It used to be thought that the probate exception, like the domestic-relations exception, which denies federal jurisdiction to grant a divorce or exercise the other characteristic powers of a domestic-relations court, Marshall v. Marshall, supra, 126 S.Ct. at 1746; Ankenbrandt v. Richards, 504 U.S. 689, 703, 112 S.Ct. 2206, 119 L.Ed.2d 468 (1992); Friedlander v. Friedlander, 149 F.3d 739, 740 (7th Cir.1998), and is also usually invoked in diversity cases, was of constitutional dignity. Byers v. McAuley, 149 U.S. 608, 619-20, 13 S.Ct. 906, 37 L.Ed. 867 (1893); Gaines v. Fuentes, 92 U.S. 10, 21, 23 L.Ed. 524 (1876); Case of Broderick’s Will, 21 Wall. 503, 88 U.S. 503, 509, 22 L.Ed. 599 (1875); cf. Andrews v. Andrews, 188 U.S. 14, 32-33, 23 S.Ct. 237, 47 L.Ed. 366 (1903) (domestic-relations exception). We echoed that view in Dragan v. Miller, supra, 679 F.2d at 714; see also Akin v. Louisiana Nat’l Bank of Baton Rouge, 322 F.2d 749, 751 (5th Cir.1963); cf. Loubser v. Thacker, 440 F.3d 439, 440 (7th Cir.2006) (domestic-relations exception). The thought was that Article III of the Constitution, in limiting the judicial power of the United States to cases and controversies, had confined the jurisdiction of the federal courts to “matters that were the traditional concern of the courts at Westminster.” Coleman v. Miller, 307 U.S. 433, 460, 59 S.Ct. 972, 83 L.Ed. 1385 (1939) (Frankfurter, J., concurring). Probate and domestic relations were handled by the English ecclesiastical courts rather than by the royal courts (both the common law courts and the Chancery court) at Westminster. Lloyd v. Loeffler, 694 F.2d 489, 491 (7th Cir.1982); Csibi v. Fustos, 670 F.2d 134, 136 (9th Cir.1982); 13B Charles Alan Wright, Arthur R. Miller & Edward H. Cooper, Federal Practice and Procedure § 3609, p. 460 (2d ed.2006); see also 3 William Blackstone, Commentaries on the Laws of England 87-103 (1768).
The accuracy of this historical analysis has been questioned. See 13B Wright, Miller & Cooper, supra, at 491-92; cf. Lloyd v. Loeffler, supra (domestic-relations exception). The dominant modern view is that the exceptions are of statutory rather than constitutional origin (except insofar as some matters within the probate or domestic-relations jurisdictions do not involve disputes and therefore are not cases or controversies, O’Callaghan v. O’Brien, 199 U.S. 89, 106, 25 S.Ct. 727, 50 L.Ed. 101 (1905); Ellis v. Davis, 109 U.S. 485, 496-97, 3 S.Ct. 327, 27 L.Ed. 1006 (1883); Gaines v. Fuentes, supra, 92 U.S. at 21-22), and is agnostic about the accuracy of its remote historical underpinnings.
When Congress in the Judiciary Act of Sept. 24, 1789, § 11, 1 Stat. 73, conferred on the federal courts a diversity jurisdiction limited to “all suits of a civil nature at common law or in equity,” which is narrower than Article III’s definition of the federal judicial power, probate and domestic relations were — the courts interpreting the statute held — excluded because they were not thought to be part of either common law or equity. Marshall v. Marshall, supra, 126 S.Ct. at 1746; Lloyd v. Loeffler, supra, 694 F.2d at 491; Csibi v. Fustos, supra, 670 F.2d at 136, 13B Wright, Miller & Cooper, supra, at 460. Congress used the same language when in the Judiciary Act of March 3, 1875, § 1, 18 Stat. 470, it conferred a general federal-question jurisdiction on the federal courts, by which time the probate and especially the domestic-relations exceptions had become established in the case law. E.g., Barber v. Barber, 62 U.S. (21 How.) 582, 584, 16 L.Ed. 226 (1859); Case of Broderick’s Will, supra. The implication is that the exceptions were probably intended to apply to federal-question cases too. And there is no indication that the current formula in both jurisdictional statutes — “all civil actions,” 28 U.S.C. §§ 1331, 1332(a) — was intended to repeal the exceptions. Marshall v. Marshall, supra, 126 S.Ct. at 1746; Ankenbrandt v. Richards, supra, 504 U.S. at 700-01, 112 S.Ct. 2206; Dragan v. Miller, supra, 679 F.2d at 713.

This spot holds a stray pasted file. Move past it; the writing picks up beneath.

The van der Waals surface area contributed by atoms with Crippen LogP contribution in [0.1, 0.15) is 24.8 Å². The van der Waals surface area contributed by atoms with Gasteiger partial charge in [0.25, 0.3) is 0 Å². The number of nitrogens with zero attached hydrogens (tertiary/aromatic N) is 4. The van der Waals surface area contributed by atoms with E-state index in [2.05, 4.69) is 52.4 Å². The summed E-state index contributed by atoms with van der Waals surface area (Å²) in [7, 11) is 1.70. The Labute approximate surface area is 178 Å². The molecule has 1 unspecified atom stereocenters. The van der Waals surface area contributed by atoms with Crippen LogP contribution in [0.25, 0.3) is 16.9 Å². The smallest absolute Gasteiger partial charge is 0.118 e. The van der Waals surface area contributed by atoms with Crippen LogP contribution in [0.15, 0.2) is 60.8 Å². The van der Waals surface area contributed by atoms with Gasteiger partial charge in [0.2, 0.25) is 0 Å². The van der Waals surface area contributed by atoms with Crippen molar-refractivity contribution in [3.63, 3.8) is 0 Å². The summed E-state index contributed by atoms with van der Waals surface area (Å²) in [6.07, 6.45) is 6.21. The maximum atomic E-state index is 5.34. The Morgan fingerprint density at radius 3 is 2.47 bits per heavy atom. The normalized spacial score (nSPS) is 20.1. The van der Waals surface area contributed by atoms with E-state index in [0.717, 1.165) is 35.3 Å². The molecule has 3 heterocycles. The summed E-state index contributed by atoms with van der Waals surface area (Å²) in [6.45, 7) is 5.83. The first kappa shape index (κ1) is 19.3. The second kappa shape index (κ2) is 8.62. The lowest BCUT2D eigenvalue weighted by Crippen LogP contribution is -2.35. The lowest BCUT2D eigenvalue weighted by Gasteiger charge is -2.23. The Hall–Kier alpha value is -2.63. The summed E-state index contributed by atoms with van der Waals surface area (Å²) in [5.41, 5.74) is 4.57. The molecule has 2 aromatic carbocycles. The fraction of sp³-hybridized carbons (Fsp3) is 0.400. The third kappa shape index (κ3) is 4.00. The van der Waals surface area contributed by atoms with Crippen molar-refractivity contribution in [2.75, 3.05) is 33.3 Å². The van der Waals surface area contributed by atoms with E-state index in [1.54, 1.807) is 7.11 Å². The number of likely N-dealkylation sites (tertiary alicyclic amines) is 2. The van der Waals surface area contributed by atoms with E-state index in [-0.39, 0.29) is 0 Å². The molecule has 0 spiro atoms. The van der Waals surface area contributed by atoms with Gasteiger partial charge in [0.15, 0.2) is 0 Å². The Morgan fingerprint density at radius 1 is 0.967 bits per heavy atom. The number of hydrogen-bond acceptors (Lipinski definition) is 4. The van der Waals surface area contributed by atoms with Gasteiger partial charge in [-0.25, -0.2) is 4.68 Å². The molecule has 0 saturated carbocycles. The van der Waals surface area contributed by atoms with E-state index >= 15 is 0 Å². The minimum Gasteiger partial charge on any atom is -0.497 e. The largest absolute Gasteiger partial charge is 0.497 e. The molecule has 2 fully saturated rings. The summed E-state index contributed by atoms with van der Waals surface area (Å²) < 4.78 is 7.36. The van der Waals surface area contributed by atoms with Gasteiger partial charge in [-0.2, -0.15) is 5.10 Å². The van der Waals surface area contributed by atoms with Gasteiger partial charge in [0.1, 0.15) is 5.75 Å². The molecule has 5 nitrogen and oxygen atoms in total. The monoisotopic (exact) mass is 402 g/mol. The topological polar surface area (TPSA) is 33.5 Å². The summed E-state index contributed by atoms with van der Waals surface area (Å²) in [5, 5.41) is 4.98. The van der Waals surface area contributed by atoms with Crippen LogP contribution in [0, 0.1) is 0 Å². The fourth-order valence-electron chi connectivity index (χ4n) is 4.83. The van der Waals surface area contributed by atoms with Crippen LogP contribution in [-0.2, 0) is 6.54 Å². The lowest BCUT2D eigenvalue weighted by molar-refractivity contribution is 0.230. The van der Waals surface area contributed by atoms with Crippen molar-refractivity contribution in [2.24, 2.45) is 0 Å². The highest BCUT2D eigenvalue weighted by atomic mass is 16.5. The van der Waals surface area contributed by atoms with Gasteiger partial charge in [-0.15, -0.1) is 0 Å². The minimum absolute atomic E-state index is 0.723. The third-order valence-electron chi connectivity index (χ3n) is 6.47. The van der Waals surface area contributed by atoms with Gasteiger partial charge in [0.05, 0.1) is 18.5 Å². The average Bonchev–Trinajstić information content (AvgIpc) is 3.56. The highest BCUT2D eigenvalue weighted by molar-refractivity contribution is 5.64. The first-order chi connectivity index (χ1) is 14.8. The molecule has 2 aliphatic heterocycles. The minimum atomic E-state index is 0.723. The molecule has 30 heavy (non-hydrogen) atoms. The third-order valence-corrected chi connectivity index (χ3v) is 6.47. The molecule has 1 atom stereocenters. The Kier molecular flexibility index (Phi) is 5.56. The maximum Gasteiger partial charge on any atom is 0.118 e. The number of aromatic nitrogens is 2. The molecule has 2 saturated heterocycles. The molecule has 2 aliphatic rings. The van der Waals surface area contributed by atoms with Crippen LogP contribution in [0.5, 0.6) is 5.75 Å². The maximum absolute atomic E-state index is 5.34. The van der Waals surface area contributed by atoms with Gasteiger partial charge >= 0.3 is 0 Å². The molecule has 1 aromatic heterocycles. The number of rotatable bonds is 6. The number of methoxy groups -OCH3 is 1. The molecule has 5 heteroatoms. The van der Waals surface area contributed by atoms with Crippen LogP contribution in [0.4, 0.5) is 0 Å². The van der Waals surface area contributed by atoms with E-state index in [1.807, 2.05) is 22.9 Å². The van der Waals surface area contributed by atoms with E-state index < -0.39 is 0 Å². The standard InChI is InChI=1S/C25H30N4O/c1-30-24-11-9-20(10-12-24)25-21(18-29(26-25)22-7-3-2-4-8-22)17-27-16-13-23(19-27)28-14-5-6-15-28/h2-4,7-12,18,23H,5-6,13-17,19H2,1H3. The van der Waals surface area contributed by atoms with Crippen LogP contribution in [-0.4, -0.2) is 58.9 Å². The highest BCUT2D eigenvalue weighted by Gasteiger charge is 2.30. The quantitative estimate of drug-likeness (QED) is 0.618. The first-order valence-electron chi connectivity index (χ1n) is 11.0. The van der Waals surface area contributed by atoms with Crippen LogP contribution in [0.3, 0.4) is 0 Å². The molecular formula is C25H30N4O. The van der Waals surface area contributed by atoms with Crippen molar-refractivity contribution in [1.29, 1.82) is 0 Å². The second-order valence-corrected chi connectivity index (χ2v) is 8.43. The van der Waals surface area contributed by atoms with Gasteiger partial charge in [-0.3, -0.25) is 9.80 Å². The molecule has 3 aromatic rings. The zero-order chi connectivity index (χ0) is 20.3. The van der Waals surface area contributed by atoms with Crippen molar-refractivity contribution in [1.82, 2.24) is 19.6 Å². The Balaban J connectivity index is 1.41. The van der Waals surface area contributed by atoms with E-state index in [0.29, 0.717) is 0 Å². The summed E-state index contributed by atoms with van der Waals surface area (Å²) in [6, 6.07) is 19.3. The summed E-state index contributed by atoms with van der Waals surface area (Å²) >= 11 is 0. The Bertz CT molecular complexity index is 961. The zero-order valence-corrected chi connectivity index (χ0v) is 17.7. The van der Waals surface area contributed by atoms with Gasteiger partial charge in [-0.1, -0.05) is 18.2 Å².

There is no good reason to strain to give a different meaning to the identical language in the diversity and federal-question statutes. The best contemporary reasons for keeping federal courts out of the business of probating wills, resolving will contests, granting divorces and annulments, administering decedents’ estates, approving child adoptions, and the like are two, and they are as persuasive when a suit is filed in federal court on the basis of federal law as when it is based on state law. First, the proceedings we have listed, or at least those involving child custody and probate administration, are in rem in character — they are fights over a thing of value that is in the court’s control — and another court should not try to elbow its way into the fight. Second, state courts are assumed to have developed a proficiency in these matters, to have procedures tailored to them, and to work closely with and even employ specialized staff not found in federal courts. Ankenbrandt v. Richards, supra, 504 U.S. at 703-04, 112 S.Ct. 2206; Lloyd v. Loeffler, supra, 694 F.2d at 492, 13B Wright, Miller & Cooper, supra, at 461. This case, involving as it does a fight over an estate in the control of the state probate court, and the deployment of the public guardian, illustrates both points. See Ankenbrandt v. Richards, supra, 504 U.S. at 703-04, 112 S.Ct. 2206. And since state courts are authorized to decide issues of federal law unless Congress decrees otherwise, confining a class of federal-law cases to state courts does not deprive litigants of their federal rights.